Tag Archives: park

Effigy Mounds National Monument

Overview

This site in northeastern Iowa contains 206 prehistoric earthen mounds, thirty-one of which are in the form of bears and birds.  Some of the rounded mounds have been dated back 2,500 years, but the images of animals (called effigies) began only about 1,400 years ago.  In addition to blades and beads inside the mounds, there is often evidence of fires burned in the effigy’s head, heart, or flank, perhaps as part of a burial ceremony.

Echo with Effigy Mounds

Highlights

Marching Bear Mound Group, Little Bear Mound Group, Mississippi River overlooks

Must-Do Activity

After perusing the museum inside the visitor center, take the steep trail that leads past Little Bear Mound Group to multiple overlooks from 300-foot tall bluffs above the Mississippi River.

Best Trail

Located a short drive from the visitor center, a trail in the South Unit climbs 2 miles one-way to the impressive Marching Bears Mound Group, the densest collection of effigies in the park.

Instagram-worthy Photo

It is very difficult to photograph the effigy shapes, so the best shots are found at overlooks of the Mississippi River.

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Peak Season

Summer, but on our second visit during April we found the animal shapes were easier to discern.

Hours

https://www.nps.gov/efmo/planyourvisit/basicinfo.htm

Fees

None

Road Conditions

All paved except the parking area for the South Unit which may not be suitable for large RVs.

Camping

No campground in the monument, but nearby Pikes Peak State Park has RV hookups and Yellow River State Forest offers more primitive sites.

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Little Bear Mound
The mounds can be hard to discern in the summertime

Tiff next to two of the tallest mounds in the park

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In April, we saw these bear shapes located at the end of the Marching Bear Group, a 4-mile roundtrip hike.
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There is a picnic area at the southern trailhead on the banks of the Mississippi River.
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Coots in the Mississippi River

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Explore More – What is the wingspan of the largest effigy bird?

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Weir Farm National Historic Site

Overview

Weir Farm National Historic Site is the only National Park Service site in the state of Connecticut.  It is built around the art studios of Julian Alden Weir, an American impressionist painter that were later utilized by the Mormon sculptor Mahonri Young who made the This Is the Place monument in Salt Lake City, Utah.

Weir

Highlights

Free guided tour, free use of colored pencils/pastels, Artist in Residence program

Must-Do Activity

A unique opportunity the park provides is the use of colored pencils and pastels for each visitor to create their own artwork when they visit.  In this way they continue to allow the farm to inspire artists to capture the landscape in their own way, regardless of age or ability.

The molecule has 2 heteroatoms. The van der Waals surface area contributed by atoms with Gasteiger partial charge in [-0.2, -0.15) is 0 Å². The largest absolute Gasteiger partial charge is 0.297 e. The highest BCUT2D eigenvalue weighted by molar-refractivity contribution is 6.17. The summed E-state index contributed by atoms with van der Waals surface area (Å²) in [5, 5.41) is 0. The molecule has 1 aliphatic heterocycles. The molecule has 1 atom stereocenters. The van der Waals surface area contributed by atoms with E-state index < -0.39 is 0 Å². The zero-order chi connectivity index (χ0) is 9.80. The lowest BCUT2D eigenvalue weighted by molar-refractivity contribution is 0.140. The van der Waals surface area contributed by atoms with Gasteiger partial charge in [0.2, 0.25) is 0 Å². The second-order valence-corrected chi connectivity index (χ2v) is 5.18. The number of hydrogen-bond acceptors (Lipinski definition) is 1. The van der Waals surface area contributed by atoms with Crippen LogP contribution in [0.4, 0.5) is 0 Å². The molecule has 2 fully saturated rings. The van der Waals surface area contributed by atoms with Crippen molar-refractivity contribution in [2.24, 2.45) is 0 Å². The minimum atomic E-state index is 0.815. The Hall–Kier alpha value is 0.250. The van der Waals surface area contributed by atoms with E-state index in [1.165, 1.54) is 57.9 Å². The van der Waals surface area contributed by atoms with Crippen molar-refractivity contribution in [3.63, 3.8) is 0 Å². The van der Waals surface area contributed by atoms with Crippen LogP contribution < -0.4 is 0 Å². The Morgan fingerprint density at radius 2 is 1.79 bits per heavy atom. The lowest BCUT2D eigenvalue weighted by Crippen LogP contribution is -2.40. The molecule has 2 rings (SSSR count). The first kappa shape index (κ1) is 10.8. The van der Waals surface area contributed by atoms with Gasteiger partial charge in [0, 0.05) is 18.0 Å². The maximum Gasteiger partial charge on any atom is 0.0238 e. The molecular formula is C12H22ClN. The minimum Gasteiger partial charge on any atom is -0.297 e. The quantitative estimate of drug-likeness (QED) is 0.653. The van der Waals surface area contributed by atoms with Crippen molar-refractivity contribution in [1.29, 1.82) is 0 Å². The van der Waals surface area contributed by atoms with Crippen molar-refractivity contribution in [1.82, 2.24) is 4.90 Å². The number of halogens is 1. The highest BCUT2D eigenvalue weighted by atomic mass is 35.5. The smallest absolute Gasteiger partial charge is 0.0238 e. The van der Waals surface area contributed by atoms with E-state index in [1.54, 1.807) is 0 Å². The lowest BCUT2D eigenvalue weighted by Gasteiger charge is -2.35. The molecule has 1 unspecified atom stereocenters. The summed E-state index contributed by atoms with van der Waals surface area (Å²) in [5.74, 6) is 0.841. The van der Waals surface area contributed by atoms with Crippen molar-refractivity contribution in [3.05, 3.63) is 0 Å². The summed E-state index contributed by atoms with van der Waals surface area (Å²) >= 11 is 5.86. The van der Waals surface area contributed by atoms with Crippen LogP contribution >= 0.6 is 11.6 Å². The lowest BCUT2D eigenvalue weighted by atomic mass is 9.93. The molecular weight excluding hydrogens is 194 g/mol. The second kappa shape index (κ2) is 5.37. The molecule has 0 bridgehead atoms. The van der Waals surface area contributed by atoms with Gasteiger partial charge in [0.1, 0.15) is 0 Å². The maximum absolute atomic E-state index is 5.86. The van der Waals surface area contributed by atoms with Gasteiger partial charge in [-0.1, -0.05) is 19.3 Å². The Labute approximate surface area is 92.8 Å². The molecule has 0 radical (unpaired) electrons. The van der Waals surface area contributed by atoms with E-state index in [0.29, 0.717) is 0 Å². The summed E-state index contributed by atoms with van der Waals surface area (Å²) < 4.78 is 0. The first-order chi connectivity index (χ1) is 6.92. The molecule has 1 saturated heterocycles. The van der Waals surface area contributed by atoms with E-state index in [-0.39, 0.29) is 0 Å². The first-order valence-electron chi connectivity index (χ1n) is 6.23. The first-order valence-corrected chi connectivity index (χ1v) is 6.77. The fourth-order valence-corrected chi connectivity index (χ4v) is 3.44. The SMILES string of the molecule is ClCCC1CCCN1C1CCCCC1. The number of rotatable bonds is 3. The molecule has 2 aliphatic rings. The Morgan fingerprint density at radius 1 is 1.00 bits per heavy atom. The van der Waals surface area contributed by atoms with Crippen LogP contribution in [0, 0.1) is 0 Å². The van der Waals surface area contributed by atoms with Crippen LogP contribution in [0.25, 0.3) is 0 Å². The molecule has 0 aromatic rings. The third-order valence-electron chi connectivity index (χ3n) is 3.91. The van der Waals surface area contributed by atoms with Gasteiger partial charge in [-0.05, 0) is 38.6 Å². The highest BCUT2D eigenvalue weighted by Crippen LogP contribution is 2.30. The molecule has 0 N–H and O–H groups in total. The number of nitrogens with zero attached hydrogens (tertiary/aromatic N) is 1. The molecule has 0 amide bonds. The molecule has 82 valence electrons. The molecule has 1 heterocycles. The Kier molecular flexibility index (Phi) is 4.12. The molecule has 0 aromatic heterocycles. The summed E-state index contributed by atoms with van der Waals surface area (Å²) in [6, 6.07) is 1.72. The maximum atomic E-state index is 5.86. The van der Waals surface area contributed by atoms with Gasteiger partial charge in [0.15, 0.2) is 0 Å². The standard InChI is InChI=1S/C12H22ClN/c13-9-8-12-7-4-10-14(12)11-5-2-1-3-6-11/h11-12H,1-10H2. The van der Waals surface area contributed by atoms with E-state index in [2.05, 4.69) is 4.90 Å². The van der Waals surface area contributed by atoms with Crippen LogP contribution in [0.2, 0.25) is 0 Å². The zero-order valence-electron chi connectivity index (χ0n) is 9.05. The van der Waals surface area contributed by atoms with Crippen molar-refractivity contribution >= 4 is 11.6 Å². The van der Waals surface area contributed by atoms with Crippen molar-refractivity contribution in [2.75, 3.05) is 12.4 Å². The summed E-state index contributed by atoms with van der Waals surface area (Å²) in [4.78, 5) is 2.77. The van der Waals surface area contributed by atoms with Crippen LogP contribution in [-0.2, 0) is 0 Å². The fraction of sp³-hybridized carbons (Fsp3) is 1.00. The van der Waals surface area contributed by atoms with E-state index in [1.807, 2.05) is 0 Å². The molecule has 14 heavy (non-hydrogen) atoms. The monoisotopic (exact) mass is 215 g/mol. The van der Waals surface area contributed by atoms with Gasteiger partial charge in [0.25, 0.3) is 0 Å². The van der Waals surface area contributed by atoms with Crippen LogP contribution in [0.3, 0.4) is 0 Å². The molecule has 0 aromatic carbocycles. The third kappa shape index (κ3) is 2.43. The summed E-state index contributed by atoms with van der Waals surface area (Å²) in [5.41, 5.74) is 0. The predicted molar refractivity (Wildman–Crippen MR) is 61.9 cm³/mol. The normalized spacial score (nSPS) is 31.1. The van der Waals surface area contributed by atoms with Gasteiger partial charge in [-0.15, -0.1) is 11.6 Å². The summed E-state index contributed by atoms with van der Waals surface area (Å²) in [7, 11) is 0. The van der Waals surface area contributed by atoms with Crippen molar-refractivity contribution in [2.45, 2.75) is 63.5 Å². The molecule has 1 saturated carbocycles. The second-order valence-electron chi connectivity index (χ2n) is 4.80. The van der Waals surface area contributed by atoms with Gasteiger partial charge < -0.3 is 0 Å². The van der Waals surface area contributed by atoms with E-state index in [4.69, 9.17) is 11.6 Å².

Best Trail

Pick up a self-guided walking tour pamphlet at the visitor center then walk (1.5 miles roundtrip) to Weir Pond, where the family loved to spend time in the summer fishing, swimming, and, of course, painting.

Instagram-worthy Photo

Get into the artistic spirit by posing with your face to the window like Weir’s wife did for a portrait in the family’s living room that you can see hanging inside the house.

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Peak Season

Open year round, but this was Weir’s summer home because that is the nicest time of year here.

Hours

https://www.nps.gov/wefa/planyourvisit/hours.htm

Fees

None

Road Conditions

All roads are paved, but Nod Hill Road is steep and narrow which may be difficult for RVs and other large vehicles.  The small parking lot cannot accommodate large RVs.

Camping

None

Sketching at Weir Farm

These bison cutouts were painted and posted around the farm

A outside view of the sculpture studio

One of the other artists that lived here was a sculptor

On the porch of the Weir Farm House
Scott waiting on the front porch for our ranger guided tour inside the painter’s house.

Explore More – Julian Alden Weir studied impressionism in the country it was founded in, where is that?

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Lava Beds National Monument

Overview

Near California’s northern border lies isolated Lava Beds National Monument.  There are 700 lava tubes within the monument and many of them are open for self-guided caving.  Lava tubes form when the rapidly cooling surface solidifies into rock and free flowing lava drains out beneath.

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Highlights

Skull Cave, Golden Dome, Petroglyph Point, Captain Jack’s Stronghold

Must-Do Activity

Only one cave near the visitor center is lit, the others all require flashlights, with hardhats and kneepads recommended for some of the tighter squeezes.  Explore as many lava tubes as you have time for, like Skull Cave with its wide entrance or one of several caves that contain ice year round.

Best Trail

1.5-mile roundtrip hike to top of Schonchin Butte where a fire lookout offers panoramic views across lava flows to Tule Lake, Glass Mountain, and Mount Shasta.

Instagram-worthy Photo

All you need is a flashlight to walk less than half a mile underground to Golden Dome, the most spectacular feature of the park.  The gold flecks are actually colonies of hydrophobic bacteria that thrive in this humid, lightless environment.  Other caves containing them include Thunderbolt and Blue Grotto.

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Peak Season

Open year round, but due to its elevation (5,000 feet) the aboveground surface can get a bit hot in summer and cold in winter, but it is usually nice inside the lava tubes.

Hours